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Yes that sort of reel drive system is  common to many cassette formats such 
as Compact Cassette,  DAT,  VHS and Beta etc. It's basically a good system 
and normally runs off a dedicated motor. Usually a small felt clutch  pushes 
the central tyre or cog left or right as needed. Sometimes the small clutch 
has too much torque or not enough. Often the tyre goes hard and loses grip. 
Sometimes  cleaning and/or roughening the drive surfaces is enough to 
restore good drive.  Failure here is just one thing that can go wrong with a 
DAT mechanism, leading to poor replay or tape damage.

Tim Gillett,

Perth,
Western Australia


----- Original Message ----- 
From: "Mickey Clark" <[log in to unmask]>
To: <[log in to unmask]>
Sent: Saturday, September 01, 2018 5:03 AM
Subject: Re: [ARSCLIST] DAT players, Care to share your experience with tape 
breakage and 32 kHz capture


>I used to have a Sony DAT . I had an issue with the fast forward and rewind 
>intermittent and slow. The problem is a little two-way clutch in the fast 
>forward mechanism. When the motor turned one way, the clutch would turn a 
>unit that had gears on it - when it turned one way, the assembly would 
>swivel and engage in on direction and when reversed, it would turn the 
>assembly to engage in a different gear. The clutch in mine was too tight 
>and caused drag in the mechanism, resulting in the FF/RW drag-Mickey
>
> -----Original Message----- 
> From: Tim Gillett
> Sent: Thursday, August 30, 2018 9:49 PM
> To: [log in to unmask]
> Subject: Re: [ARSCLIST] DAT players, Care to share your experience with 
> tape breakage and 32 kHz capture
>
> Hi Karl,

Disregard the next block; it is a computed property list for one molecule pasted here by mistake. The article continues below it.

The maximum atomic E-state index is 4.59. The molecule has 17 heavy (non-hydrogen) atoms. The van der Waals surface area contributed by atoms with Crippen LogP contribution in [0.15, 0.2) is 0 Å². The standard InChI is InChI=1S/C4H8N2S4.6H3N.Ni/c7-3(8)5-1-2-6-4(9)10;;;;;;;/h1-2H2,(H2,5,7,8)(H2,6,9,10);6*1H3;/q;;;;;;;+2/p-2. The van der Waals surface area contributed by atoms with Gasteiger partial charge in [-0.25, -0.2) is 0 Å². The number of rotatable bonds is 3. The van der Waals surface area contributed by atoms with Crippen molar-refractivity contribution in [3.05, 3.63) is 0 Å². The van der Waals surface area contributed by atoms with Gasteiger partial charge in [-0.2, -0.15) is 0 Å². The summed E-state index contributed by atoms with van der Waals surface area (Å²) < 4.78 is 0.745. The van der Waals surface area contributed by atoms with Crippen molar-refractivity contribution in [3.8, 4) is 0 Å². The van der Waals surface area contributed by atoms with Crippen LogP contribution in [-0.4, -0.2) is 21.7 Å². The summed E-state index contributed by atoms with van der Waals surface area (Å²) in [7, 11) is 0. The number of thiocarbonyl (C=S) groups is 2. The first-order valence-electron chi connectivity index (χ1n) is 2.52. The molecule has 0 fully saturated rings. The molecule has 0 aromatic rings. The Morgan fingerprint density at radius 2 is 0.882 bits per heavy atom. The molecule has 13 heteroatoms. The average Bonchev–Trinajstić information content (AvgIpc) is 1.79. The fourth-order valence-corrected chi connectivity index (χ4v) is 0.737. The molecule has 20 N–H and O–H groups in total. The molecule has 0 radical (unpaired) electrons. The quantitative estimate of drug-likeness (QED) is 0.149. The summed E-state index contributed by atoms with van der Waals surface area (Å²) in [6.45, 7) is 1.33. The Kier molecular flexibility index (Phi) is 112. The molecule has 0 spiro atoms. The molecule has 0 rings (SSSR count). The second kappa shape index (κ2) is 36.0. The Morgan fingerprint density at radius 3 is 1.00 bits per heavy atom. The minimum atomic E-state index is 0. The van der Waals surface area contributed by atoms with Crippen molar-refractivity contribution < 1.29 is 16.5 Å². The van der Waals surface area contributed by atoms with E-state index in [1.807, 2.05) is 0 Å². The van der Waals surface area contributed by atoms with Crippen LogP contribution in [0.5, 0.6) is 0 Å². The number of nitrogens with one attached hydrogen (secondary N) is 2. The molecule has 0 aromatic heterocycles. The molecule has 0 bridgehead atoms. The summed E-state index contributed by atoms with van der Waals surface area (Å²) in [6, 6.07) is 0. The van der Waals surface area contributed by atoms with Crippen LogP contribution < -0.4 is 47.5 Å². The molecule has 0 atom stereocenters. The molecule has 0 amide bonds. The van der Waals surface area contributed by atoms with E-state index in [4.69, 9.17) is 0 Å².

>
> DAT machines had delicate, tiny, fiddly mechanisms even when new and these
> days the situation is much  worse  re parts and expertise to keep them
> going. The tapes are very thin and vulnerable. I wouldnt put a recorded 
> DAT
> tape anywhere near a player unless I was very confident both  machine and
> tape were in top condition beforehand. It's so easy on these miniature 
> tape
> formats to  damage the tape even just a little, and not even know it's
> happening, but enough to make retrieval of the contents impossible.  I
> dont know if some DAT players are more gentle on tapes than others but 
> these
> days I suspect damage to tapes is  less from the design of the original
> machine and more failure to maintain the mechanism in tip top condition.
>
>
> Tim Gillett
> Perth,
> Western Australia.
>
> ----- Original Message ----- 
> From: "Karl E. Fitzke" <[log in to unmask]>
> To: <[log in to unmask]>
> Sent: Friday, August 31, 2018 4:40 AM
> Subject: [ARSCLIST] DAT players, Care to share your experience with tape
> breakage and 32 kHz capture
>
>
> Hi, everyone.
>
>
> Anybody out there want to venture what DAT machines are more or less 
> gentle
> with tapes?  And/or talk about their experience with tape breakage?
>
>
> I broke two tapes earlier this week, both of then near the end of recorded
> program, I think when trying to fastforward past the end of recorded
> program.
>
>
> Inspecting the breaks, the remaining portion of blank tape took some 
> careful
> effort to unravel a bit and repair.  So I'm guessing each tape hadn't been
> exercised beyond that point since the day the tape was manufactured!
>
>
> So, best to just play DATs (slow/gentle pull away from supply reel) - no
> fastforwarding (fast/abrupt tugging from supply reel)?  Might some
> make/model handle a situation like this better or worse?
>
>
> While we are at it, any recommended means of Digital-to-Digital at 32kHz?
> Same goes for 32 kHz data playback in DAWs that (in my mind rightly) don't
> employ SRC like Quicktime or VLC will.  Neither of my two converter box
> make/models support 32kHz.  Looking at RME ADI-2 already.
>
>
> Of course we could do SRC, but I'd rather not.  See for instance, ARSC 
> Guide
> to Audio Preservation page 112.
>
>
> -Karl
>
>
> Karl Fitzke
> Audio/Visual Specialist
> 214 Olin Library
> Ithaca, NY 14853
>
> 607-255-5521
> [log in to unmask]
>
>
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